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start. Over the same time period, the mean sea level increases slightly, less than 2 m (heavy line in Fig. 5.141b), which is much smaller than the sea level decline of more than 16 m for the case of a warm start. As for the difference in the north-south sea surface height and the meridional overturning rate in the case of a cold start, both increase slowly and monotonically, as shown by the heavy lines in Figure 5.141c, d.

As discussed in Section 3.7, in the case of a cold start there is virtually no convective adjustment or new deepwater formation at the beginning of the simulation because the initial temperature is set to 0°C. The system gradually accumulates its energy, which can be used to maintain the circulation primarily from GPE generated through vertical mixing. Under surface heating, the upper ocean water at low latitudes is warmed up, and sea level there becomes higher than that at high latitudes; through vertical mixing, the GPE of the system increases.

Driven by the meridional pressure gradient at sea level, warm surface water flows to high latitudes where cooling induces convective overturning, causing GPE to be partially converted into kinetic energy which drives the overturning circulation. However, this is a much less dramatic process, as compared with the sudden onset of cooling in the case of a warm start.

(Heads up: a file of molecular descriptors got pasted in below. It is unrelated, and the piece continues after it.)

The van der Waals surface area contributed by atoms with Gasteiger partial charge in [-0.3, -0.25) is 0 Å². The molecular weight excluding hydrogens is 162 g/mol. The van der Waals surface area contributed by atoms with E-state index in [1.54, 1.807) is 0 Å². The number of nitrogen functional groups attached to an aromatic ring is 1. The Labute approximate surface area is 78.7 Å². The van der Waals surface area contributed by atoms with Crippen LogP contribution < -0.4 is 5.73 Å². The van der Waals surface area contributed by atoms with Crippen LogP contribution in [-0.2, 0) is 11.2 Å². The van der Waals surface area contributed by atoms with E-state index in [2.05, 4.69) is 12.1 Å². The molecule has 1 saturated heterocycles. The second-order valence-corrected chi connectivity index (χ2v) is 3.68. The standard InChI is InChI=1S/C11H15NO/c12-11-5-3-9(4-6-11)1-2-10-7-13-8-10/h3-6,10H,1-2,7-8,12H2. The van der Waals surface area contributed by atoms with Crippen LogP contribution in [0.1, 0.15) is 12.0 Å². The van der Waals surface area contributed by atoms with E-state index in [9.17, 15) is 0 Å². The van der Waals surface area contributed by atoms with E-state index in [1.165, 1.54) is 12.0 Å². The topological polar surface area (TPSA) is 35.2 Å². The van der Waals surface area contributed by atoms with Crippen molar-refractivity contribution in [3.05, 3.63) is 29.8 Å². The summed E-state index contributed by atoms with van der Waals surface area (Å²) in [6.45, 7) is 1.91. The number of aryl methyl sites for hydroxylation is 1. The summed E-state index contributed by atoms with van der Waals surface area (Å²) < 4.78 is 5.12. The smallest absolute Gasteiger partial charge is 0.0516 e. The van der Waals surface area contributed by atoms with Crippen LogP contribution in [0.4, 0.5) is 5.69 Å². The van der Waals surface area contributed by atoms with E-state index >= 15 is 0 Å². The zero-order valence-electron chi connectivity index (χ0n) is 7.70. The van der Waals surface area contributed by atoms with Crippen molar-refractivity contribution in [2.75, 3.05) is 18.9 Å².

By comparing these two spin-up processes, the role of the mechanical energy balance in setting up the thermal circulation in the ocean is clearly demonstrated. We see that surface thermal forcing itself cannot create much mechanical energy. Instead, cooling at high latitudes constitutes a major sink of GPE, although the GPE lost through cooling can be partially converted into kinetic energy of the mean state, maintaining a strong circulation. However, the abnormally strong circulation during the sudden cooling cannot be sustained, and the circulation eventually turns to a more gentle state that can be sustained by the energy supplied by vertical mixing.

Three-dimensional structure of the thermal circulation The difference in mean sea surface height between the southern and northern boundaries reflects the difference in temperature distribution in the upper ocean. Since the model is subject to a strong temperature relaxation condition on the upper surface, temperature in the surface layer is almost a linear function of latitude (Fig. 5.142a). The noticeable departure from the zonal distribution appears along the western boundary, which indicates a strong northward flow there.

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